http://www.reachoutmichigan.org/learn/suggest.html gives the following: "The average college student reads between 250 and 350 words per minute on fiction and non-technical materials. A "good" reading speed is around 500 to 700 words per minute, but some people can read 1000 words per minute or more on these materials." On this standard some improvement is clearly possible. If you are in the bottom 25% you might want to consider focused effort to improve your reading speed since low reading speed and comprehension mean taking much longer to effectively study and learn the material you are reading.
Concept Mapping and Notetaking
To take notes effectively you need to practice extracting ideas for oral presentations and from written material and develop a patter of activity that accomplishes that effectively. A good resource to look at is Mortimer Adler and Charles Van Doren's seminal work: How to Read a Book: The Classic Guide to Intelligent Reading. Check out the Notetaking and Recitation link at the top of the page for a very sparse outline of some of Adler and Van Doren's points.
Two short readings are presented. The idea is to identify the main concepts and relationships among the ideas of Aristotle drawn from the Nicomachean Ethics and the ideas of Augustine drawn from De Doctrina Christiana. You should do these two assignments in sequence and then following the ideas of Adler and Van Doren attempt to merge the two sets of concepts. How do Aristotle and Augustine's ideas compare and contrast? Be prepared to talk about this. You should make a concerted effort to create an effective notetaking style which will serve you well not only in your years at college but in your future life. It will help make you an effective listener and a quick study and a better oral and written communicator.
CLASSROOM ASSIGNMENT -- Read the short essay on C.S. Lewis On the Liberal Arts and reduce it to a succinct set of notes. One strategy you might adopt is to try to extract topic sentences from the eleven paragraphs. Good notes should capture the ideas so that you know what the essay is saying. You should then engage the ideas to assess them in the context of the principles and facts which they embody. Do this for the essay and be prepared to talk about it in class. Besides the ideas, how would you characterize the general structure of the essay? If you have to write an essay of your own, could you structure it in a similar way? Try to develop a general framework for writing your essay. What would it look like?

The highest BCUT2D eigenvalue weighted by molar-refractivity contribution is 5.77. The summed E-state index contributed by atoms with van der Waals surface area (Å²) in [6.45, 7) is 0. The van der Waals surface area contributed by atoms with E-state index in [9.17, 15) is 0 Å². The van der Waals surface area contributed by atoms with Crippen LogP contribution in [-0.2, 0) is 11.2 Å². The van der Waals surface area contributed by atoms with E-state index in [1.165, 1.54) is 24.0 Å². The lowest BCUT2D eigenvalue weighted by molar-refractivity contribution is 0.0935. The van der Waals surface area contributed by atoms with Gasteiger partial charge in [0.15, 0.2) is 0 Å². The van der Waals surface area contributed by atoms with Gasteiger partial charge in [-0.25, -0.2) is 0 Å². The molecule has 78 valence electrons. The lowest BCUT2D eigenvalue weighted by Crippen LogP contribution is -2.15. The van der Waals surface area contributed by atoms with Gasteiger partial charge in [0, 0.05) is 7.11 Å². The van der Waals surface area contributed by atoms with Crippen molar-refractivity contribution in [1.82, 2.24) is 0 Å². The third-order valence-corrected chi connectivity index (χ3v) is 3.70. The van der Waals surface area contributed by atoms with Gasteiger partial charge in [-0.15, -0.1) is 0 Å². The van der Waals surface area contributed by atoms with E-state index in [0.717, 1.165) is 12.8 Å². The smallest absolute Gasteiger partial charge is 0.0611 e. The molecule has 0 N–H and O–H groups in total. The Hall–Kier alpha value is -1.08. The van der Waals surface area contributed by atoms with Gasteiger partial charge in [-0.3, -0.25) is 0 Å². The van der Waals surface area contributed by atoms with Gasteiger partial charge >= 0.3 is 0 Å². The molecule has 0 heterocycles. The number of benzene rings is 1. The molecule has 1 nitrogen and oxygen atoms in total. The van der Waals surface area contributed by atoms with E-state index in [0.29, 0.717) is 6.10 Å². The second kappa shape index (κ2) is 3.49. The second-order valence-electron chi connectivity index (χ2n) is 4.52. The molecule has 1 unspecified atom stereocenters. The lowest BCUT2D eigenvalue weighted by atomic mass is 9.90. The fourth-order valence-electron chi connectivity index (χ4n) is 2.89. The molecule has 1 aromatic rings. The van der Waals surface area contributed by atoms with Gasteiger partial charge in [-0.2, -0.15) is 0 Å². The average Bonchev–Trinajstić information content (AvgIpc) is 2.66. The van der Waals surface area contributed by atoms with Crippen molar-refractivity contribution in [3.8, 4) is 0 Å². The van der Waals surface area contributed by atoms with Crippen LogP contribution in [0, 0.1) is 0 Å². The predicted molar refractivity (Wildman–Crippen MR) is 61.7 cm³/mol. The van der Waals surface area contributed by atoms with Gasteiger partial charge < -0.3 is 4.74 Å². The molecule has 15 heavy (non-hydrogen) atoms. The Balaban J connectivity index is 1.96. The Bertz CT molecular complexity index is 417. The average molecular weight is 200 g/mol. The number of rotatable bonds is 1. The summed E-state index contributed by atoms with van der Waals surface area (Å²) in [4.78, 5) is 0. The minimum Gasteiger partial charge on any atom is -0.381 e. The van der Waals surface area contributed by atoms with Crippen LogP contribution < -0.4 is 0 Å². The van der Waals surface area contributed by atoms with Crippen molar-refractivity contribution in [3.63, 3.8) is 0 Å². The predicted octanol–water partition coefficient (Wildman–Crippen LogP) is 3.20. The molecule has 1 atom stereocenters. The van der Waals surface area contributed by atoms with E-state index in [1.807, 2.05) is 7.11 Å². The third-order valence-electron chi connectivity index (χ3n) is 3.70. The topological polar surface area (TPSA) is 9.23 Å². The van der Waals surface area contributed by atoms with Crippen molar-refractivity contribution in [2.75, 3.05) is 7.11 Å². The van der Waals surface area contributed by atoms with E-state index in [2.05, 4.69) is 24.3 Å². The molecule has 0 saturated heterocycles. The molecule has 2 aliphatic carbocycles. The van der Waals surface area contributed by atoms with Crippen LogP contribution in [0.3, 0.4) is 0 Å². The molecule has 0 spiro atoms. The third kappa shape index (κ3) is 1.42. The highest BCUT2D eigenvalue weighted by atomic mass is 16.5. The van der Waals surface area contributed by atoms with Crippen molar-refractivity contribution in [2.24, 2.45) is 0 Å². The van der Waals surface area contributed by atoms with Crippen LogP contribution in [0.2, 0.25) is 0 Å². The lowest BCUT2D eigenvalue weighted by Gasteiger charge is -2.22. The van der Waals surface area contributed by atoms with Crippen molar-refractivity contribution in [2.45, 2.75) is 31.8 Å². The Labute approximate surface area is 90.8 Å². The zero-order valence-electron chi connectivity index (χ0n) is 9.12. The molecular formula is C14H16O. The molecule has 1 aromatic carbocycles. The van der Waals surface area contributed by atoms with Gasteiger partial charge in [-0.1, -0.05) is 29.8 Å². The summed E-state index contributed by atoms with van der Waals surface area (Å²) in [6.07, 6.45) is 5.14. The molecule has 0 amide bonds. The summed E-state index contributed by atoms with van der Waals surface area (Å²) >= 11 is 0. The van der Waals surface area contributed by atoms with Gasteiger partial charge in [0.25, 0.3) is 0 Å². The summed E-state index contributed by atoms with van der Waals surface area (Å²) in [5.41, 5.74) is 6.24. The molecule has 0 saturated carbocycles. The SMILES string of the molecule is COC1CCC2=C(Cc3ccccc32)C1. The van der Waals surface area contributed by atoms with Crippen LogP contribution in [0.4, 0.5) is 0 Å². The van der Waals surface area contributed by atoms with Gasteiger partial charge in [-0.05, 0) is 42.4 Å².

Your "Into the Streets" essay should describe your experience and touch on three themes: 1) W5H the answers to the Journalists questions: Who? What? Where? When? Why? and How? (you can amplify the questions any way you wish but this should be objective material, the journalist kind of view), 2) So What? This is the chance to give your personal take. What did the experience mean to you? Was it new, different, meaningful, etc.? Finally 3) Now What? The "Into the Streets" experience is intended to focus you on the idea that you are part of something larger than yourself. Did the experience make that point with you? Is there any difference in your life likely to come out of the experience going forward? (Due Friday in Electronic and Hardcopy form.)
Before the Beginning May 31, 2007 The Journey Begins
|Zen and the Art of Motorcycle Maintenance||by Robert Pirsig|
|For Pirsig this
painting by the cubist Lyonel Feininger represented The Church of Reason
The Church of the Minorities by Lyonel Feininger
|We begin our own journey by reading Zen
and the Art of Motorcycle Maintenance. This is a remarkable book
in which everything is brought to the service of the narrator: the
weather, the occasional events of the journey, the moods of the
narrator's son Chris, the attitudes of their companions and most of all
the reflections of the author engaged as much on an interior journey as
on the exterior one.
This book has inspired many. It has infuriated others. It is worth engaging. Some have made it the object of their own Chautauqua's and followed Pirsig's path across the country.
Now it is your turn!
A set of notes which will help you with reading Zen and the Art of Motorcycle Maintenance. The idea is to compact the ideas in Zen as much as possible. The compression ratio here is 45 pages to one 12 pt single spaced pages of notes. It's all run together so you need markers to help you navigate. Various forms of emphasis are used to accomplish that. The notes here were originally handwritten and they were transcribed by typing them into Microsoft Word and so various handwritten forms of emphasis had to be translated into something that Word would understand -- so bold, underline and allcaps were the emphasis chosen. Page numbers were set off in parentheses so you can navigate to any section of the book by observing the page numbers and the all-bold, all caps CHAPTER TITLES.